Patients on dialysis:

The majority of patients on dialysis have anemia. Anemia in dialysis patients is caused by having:

Less erythropoietin (EPO) than normal

All of the cells in your body live for a certain amount of time and then die. Your body is always working to make new cells to replace the ones that have died. Red blood cells live for about 115 days. Your kidneys help your body make red blood cells.

Healthy kidneys make a hormone called erythropoietin (EPO). EPO sends a signal to your body to make more red blood cells. If your kidneys are not working as well as they should or have stopped working, they cannot make enough EPO. Without enough EPO, your body does not know to make enough red blood cells. This means fewer red blood cells are available for carrying oxygen through your body.

Healthy kidney:

  • Healthy kidney

  • Normal EPO

  • Normal number of red blood cells


  • End-stage renal disease

  • Reduced EPO

  • Reduced number of red blood cells

Less iron than normal

Iron is a mineral found in many foods, such as meats and leafy greens. Your body uses iron to make red blood cells. A common cause of anemia in people with ESRD is iron deficiency. Iron deficiency means you do not have enough iron in your body. It can be caused by not getting enough iron in your diet. It can also be caused by losing blood, because iron is stored in your red blood cells.

Iron deficiency is more common in people on dialysis. This happens from:

  • Not eating enough foods that are rich in iron

    Certain iron-rich foods like red meats and beans may be limited in a dialysis diet. If you do not eat enough iron, you may not have as much iron as you need.

  • Blood loss during dialysis

    After a hemodialysis session, a small amount of blood is often left in the dialyzer (dialysis machine). Over time, this amount lost will build up and could lead to not having enough iron.

  • Frequent blood draws

    Patients with kidney failure may need to have blood tests more often than a healthy person, which can increase the risk of not having enough iron.

Patients who have had a kidney transplant:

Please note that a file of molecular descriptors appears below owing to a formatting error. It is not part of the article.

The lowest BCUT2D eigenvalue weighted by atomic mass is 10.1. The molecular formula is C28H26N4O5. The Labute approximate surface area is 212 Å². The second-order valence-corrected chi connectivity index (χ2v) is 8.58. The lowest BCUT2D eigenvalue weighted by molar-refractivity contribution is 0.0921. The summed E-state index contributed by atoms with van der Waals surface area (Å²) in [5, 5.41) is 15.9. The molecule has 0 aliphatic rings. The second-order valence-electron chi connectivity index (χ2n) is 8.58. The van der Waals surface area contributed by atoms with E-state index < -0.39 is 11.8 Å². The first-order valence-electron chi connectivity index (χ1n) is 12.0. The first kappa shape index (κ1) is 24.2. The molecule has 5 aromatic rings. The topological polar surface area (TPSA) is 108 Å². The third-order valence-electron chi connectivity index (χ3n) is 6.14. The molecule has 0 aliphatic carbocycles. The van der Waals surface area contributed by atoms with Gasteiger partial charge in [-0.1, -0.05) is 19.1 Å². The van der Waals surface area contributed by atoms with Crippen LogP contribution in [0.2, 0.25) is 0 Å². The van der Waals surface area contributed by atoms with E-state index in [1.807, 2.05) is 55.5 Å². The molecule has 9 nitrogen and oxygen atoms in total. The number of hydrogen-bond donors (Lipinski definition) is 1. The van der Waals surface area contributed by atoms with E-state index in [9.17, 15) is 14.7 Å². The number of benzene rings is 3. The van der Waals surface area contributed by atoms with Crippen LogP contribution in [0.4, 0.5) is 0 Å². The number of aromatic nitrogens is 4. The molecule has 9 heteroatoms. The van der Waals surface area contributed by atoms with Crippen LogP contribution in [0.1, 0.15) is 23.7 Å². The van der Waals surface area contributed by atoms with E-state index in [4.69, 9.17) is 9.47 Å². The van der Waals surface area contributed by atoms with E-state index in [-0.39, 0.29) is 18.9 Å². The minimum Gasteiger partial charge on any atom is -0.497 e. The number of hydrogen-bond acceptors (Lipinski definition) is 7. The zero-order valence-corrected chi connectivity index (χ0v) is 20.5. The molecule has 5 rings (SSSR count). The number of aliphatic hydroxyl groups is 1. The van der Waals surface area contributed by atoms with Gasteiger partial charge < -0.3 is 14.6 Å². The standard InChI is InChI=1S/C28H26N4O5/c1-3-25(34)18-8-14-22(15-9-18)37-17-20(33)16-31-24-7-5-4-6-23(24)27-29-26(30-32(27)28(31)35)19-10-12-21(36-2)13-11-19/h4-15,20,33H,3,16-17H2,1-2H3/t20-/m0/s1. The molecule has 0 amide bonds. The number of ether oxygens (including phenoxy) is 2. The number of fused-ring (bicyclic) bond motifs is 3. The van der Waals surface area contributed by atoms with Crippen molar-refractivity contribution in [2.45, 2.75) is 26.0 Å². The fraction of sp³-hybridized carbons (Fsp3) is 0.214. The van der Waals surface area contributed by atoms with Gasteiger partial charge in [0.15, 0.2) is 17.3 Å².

Patients who have had a kidney transplant are at higher risk for having anemia. Anemia in kidney transplant patients is caused by having:

Less erythropoietin (EPO) than normal

If you have a kidney transplant, sometimes the new kidney does not work as well as a kidney in a healthy person. If your new kidney is not working as well as it should, it cannot make enough of the EPO hormone, which leads to anemia.

Less iron than normal

When you have a kidney transplant, you lose blood during the kidney transplant surgery. You will also have blood tests often to check on the health of your new kidney. Blood loss from the surgery and from frequent blood draws increases your risk of not having enough iron, and getting anemia.

Immunosuppressant (anti-rejection) medicines

If you have a kidney transplant, you are required to take medicines that decrease your immune system, called immunosuppressants. These medicines keep your body from attacking the new kidney. Immunosuppressant medicines can have many side effects, including causing anemia.

The risk of anemia after kidney transplant is higher right after the transplant surgery. This is because the new kidney takes some time before it starts making enough EPO, and because a patient’s iron levels are low from losing blood. Over time, the risk for anemia decreases in patients who have had a kidney transplant, as long as their new kidney stays healthy.

Other kinds of anemia

There are several kinds of anemia. Anemia caused by having too little EPO or too little iron in your body are the most common in people with ESRD. Talk to your doctor to learn more.